Director: Boris Boo
Cast: Wang Weiliang, Venus Wong, Chew Chor Meng, Chen Xiuhuan, Jeremy Chan, Roz Pho, Terence Then, Priscilla Lim, Melody Low, Veracia Yong
Runtime: 1 hr 46 mins
Released By: Clover Films, mm2 Entertainment & Golden Village Pictures
Opening Day: 18 May 2017
Synopsis: LUCKY BOY chronicles several decades of the lives of Lin Yu (Wang Weiliang), his family, friends and Qingqing (Venus Wong) - the girl whom he falls in love with in primary school and continues pinning for throughout his tumultuous and eventful life. Lin Yu is always one step behind others and surrounded by misfortune… Will Lin Yu, the destined "unlucky" boy, be able to change his fate?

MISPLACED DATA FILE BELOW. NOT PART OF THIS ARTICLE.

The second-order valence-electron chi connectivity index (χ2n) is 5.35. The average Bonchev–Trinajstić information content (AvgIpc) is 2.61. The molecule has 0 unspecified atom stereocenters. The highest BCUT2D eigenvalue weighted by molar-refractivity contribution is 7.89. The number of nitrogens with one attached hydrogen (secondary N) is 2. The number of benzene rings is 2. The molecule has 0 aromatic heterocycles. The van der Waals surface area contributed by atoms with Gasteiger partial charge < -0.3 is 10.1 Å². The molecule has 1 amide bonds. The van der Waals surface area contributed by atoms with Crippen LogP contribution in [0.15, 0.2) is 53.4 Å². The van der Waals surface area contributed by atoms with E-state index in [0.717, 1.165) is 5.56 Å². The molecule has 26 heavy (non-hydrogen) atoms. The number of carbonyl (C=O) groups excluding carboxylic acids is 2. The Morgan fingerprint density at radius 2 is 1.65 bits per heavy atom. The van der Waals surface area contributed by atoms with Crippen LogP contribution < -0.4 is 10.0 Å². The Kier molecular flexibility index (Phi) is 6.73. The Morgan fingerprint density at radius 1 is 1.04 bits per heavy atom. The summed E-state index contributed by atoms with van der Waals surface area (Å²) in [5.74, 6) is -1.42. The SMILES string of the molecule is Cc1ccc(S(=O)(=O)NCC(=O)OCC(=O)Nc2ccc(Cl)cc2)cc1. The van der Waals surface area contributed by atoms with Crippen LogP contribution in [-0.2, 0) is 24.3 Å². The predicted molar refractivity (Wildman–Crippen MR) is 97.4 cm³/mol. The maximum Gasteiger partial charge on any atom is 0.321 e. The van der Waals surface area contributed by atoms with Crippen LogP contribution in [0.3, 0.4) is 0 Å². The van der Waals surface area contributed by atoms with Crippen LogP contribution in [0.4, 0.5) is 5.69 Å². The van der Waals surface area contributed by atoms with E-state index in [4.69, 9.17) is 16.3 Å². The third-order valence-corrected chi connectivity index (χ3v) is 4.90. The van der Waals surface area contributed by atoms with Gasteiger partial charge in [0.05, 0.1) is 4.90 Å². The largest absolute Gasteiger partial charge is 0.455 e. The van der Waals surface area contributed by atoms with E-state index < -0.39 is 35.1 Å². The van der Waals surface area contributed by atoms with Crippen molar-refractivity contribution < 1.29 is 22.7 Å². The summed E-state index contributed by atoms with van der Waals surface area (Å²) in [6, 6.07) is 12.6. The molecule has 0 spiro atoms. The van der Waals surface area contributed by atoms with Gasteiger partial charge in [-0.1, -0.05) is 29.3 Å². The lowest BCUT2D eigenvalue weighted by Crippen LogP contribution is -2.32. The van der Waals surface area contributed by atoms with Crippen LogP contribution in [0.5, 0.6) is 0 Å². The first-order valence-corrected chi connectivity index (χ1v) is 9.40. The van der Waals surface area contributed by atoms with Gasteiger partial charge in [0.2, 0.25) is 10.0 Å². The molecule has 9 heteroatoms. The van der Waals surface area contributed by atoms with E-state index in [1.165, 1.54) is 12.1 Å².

Nostalgia, as ‘You’re the Apple of My Eye’, ‘Our Times’ and our very own Jack Neo duology ‘Long Long Time Ago’ has demonstrated, is a very powerful emotional language. As it turns out, ‘Lucky Boy’ is written very much in that same language. Spanning three decades from the early 1980s to present day, it references significant events in Singapore’s history to note the passage of time, including the collapse of Hotel New World, SARS and Mas Selamat’s escape from detention. Along the way, it harks back to how primary school used to look like in the 1980s (e.g. where students squatted by small drains watching fish swimming in them while learning how to brush their teeth), how secondary school boys used to ogle at the opposite sex and wait for them at the end of a school day outside their schools, and even how multi-level marketing as well as their products used to ensnare many ordinary (but greedy) folk hoping to make a quick buck. Oh yes, there are plenty of Singaporean moments to feel nostalgic over, and yet not quite enough to make up for the other shortcomings within this well-intentioned but gravely executed coming-of-age story.